The American Heart Association’s newest statistical report sheds light on the startling discovery that heart disease was the no. 1 killer during the first year of the pandemic and not COVID-19.

This week, the nonprofit organization released an updated version of its yearly statistical report on diseases and mortality rates of the U.S. population, including statistics on heart disease, stroke and other vascular conditions.

The 2023 Statistical Update published on Circulation was made in conjunction with the National Institutes of Health and covered the most up-to-date statistics concerning the major clinical heart and circulatory disease conditions and their associated outcomes.

Based on AHA’s data, the first year of the pandemic witnessed a steep rise in cardiovascular deaths in the United States. Cardiovascular disease-related deaths reportedly jumped from 874,513 in 2019 to 928,741 the following year, marking the largest single-year increase since 2015.

Although COVID-19 started to be considered one of the leading causes of death in the U.S. in 2020, deaths due to cardiovascular disease accounted for more that year. CVD comprises various conditions, including heart disease, stroke, hypertension, heart failure and high blood pressure.

The AHA said that heart disease was the no. 1 killer or the leading cause of death in the U.S. and globally three years ago. The largest increases in CVD deaths were reported among Asian, Black and Hispanic people, according to Medscape.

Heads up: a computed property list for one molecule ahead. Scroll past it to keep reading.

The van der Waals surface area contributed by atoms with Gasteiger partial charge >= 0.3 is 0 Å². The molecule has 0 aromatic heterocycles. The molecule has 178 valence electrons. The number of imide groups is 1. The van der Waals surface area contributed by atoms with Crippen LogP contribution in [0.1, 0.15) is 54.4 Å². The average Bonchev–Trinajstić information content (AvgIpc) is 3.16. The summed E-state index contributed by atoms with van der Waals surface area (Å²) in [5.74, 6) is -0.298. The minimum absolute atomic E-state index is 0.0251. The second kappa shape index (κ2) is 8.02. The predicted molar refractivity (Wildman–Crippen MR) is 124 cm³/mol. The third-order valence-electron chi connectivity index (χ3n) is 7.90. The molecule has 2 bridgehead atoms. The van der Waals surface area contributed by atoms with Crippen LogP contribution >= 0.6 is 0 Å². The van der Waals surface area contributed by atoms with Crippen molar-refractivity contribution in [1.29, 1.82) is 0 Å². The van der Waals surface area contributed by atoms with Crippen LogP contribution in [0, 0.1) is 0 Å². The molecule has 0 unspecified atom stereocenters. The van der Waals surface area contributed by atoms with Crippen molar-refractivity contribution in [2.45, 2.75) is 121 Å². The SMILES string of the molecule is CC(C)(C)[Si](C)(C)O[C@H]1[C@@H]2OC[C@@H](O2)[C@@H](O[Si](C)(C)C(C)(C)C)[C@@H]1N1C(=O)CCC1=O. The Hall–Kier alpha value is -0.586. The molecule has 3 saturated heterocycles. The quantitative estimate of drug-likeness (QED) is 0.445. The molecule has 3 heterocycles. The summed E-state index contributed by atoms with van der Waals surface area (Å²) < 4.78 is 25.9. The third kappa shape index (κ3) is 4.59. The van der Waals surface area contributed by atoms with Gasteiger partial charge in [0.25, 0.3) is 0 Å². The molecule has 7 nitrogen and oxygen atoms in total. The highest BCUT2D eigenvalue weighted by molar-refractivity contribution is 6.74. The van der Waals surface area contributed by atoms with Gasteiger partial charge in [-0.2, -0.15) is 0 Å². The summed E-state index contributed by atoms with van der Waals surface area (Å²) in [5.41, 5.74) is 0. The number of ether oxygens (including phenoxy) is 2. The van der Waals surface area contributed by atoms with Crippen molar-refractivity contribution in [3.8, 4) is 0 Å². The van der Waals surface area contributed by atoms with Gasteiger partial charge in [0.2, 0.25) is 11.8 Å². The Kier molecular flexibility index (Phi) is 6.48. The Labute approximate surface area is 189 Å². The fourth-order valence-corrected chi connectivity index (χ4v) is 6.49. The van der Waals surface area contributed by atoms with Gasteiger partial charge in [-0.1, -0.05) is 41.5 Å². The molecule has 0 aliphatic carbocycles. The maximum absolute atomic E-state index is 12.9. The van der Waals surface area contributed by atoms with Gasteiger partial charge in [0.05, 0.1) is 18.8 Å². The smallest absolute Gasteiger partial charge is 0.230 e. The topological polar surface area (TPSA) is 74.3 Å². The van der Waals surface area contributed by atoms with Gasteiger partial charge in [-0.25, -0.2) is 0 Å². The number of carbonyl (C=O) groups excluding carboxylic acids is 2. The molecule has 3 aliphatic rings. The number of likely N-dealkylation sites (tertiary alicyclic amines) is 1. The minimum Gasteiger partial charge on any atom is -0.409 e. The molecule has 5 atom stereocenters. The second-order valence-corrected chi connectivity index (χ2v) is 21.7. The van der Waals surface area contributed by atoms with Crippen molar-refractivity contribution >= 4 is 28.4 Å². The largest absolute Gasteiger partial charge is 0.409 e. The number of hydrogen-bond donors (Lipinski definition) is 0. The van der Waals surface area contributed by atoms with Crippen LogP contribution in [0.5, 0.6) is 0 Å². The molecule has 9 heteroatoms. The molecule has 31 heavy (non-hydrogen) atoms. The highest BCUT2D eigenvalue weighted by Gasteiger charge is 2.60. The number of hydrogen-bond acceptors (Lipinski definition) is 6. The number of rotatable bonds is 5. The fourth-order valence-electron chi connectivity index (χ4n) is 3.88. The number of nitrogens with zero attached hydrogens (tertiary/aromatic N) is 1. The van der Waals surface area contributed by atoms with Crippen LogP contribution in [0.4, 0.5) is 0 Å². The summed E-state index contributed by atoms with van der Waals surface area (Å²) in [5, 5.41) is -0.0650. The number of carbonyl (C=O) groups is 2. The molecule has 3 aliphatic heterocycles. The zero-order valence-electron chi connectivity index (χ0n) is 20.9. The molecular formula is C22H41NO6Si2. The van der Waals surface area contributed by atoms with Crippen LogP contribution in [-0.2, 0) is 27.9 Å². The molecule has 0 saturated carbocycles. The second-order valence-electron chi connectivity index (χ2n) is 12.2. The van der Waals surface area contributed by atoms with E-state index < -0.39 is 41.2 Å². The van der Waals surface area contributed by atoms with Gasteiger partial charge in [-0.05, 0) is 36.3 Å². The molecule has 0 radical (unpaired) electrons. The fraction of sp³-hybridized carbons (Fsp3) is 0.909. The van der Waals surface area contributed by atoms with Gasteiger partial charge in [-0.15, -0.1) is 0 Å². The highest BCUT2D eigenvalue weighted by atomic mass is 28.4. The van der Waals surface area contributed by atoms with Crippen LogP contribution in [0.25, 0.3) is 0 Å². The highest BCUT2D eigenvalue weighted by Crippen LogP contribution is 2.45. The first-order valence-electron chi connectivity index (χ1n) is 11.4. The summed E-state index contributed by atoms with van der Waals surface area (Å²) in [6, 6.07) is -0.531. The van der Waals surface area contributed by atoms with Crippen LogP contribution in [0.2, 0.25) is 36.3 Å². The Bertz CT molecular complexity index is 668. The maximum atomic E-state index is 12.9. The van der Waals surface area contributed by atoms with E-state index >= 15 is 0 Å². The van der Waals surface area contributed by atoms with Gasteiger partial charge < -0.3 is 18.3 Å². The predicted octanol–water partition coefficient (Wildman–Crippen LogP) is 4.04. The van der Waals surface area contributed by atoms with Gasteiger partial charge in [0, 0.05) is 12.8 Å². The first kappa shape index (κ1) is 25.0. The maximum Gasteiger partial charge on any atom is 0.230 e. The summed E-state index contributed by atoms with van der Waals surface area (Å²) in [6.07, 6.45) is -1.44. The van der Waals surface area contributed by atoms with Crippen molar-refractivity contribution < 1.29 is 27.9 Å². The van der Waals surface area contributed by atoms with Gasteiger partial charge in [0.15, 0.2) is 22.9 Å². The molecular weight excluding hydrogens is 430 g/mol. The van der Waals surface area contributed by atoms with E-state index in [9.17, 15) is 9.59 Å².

“What may be even more telling is that our age-adjusted mortality rate increased for the first time in many years and by a fairly substantial 4.6%,” the association’s writing committee chair Dr. Connie W. Tsao said in a news release.

The assistant professor of medicine at Harvard Medical School continued, "The age-adjusted mortality rate takes into consideration that the total population may have more older adults from one year to another, in which case you might expect higher rates of death among older people. So even though our total number of deaths have been slowly increasing over the past decade, we have seen a decline each year in our age-adjusted rates – until 2020."

Tsao noted that the finding should not come as a surprise considering the tremendous impact of COVID-19 on people from all age groups. She said that the data was observed when the COVID-19 vaccines were still unavailable.

"We observed this sharp rise in age-adjusted CVD deaths, which corresponds to the COVID-19 pandemic. Those of us healthcare providers knew from the overfull hospitals and ICUs that clearly COVID took a toll, particularly in those with cardiovascular risk factors," Tsao said, as quoted by Medscape.

Prior to the pandemic, researchers saw a decrease in heart attack cases. But the global health crisis quickly interrupted that progress.

“The dramatic rise in heart attacks during the pandemic has reversed what was a prior decades-long steady improvement in cardiac deaths,” first author Yee Hui Yeo, MD, was quoted by KHON2 News as saying.